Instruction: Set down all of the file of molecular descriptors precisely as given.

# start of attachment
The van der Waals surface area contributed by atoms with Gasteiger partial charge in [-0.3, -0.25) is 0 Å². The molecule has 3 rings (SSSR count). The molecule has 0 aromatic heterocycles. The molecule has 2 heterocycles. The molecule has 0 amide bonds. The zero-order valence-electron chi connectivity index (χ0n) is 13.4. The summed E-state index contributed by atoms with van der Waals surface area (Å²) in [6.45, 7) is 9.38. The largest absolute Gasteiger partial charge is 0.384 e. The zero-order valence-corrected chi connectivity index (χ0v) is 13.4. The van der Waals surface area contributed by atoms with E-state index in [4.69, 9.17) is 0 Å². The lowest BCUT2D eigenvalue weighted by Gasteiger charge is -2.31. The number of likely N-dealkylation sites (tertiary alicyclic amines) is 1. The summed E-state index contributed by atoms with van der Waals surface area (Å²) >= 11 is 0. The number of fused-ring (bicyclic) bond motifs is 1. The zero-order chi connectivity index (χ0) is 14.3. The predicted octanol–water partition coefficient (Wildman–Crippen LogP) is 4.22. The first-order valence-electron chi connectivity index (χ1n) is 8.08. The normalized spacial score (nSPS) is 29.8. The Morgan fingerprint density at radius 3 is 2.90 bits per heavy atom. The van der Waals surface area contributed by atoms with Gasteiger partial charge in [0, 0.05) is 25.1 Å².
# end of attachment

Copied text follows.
The van der Waals surface area contributed by atoms with Gasteiger partial charge in [-0.3, -0.25) is 0 Å². The molecule has 3 rings (SSSR count). The molecule has 0 aromatic heterocycles. The molecule has 2 heterocycles. The molecule has 0 amide bonds. The zero-order valence-electron chi connectivity index (χ0n) is 13.4. The summed E-state index contributed by atoms with van der Waals surface area (Å²) in [6.45, 7) is 9.38. The largest absolute Gasteiger partial charge is 0.384 e. The zero-order valence-corrected chi connectivity index (χ0v) is 13.4. The van der Waals surface area contributed by atoms with E-state index in [4.69, 9.17) is 0 Å². The lowest BCUT2D eigenvalue weighted by Gasteiger charge is -2.31. The number of likely N-dealkylation sites (tertiary alicyclic amines) is 1. The summed E-state index contributed by atoms with van der Waals surface area (Å²) >= 11 is 0. The number of fused-ring (bicyclic) bond motifs is 1. The zero-order chi connectivity index (χ0) is 14.3. The predicted octanol–water partition coefficient (Wildman–Crippen LogP) is 4.22. The first-order valence-electron chi connectivity index (χ1n) is 8.08. The normalized spacial score (nSPS) is 29.8. The Morgan fingerprint density at radius 3 is 2.90 bits per heavy atom. The van der Waals surface area contributed by atoms with Gasteiger partial charge in [0, 0.05) is 25.1 Å².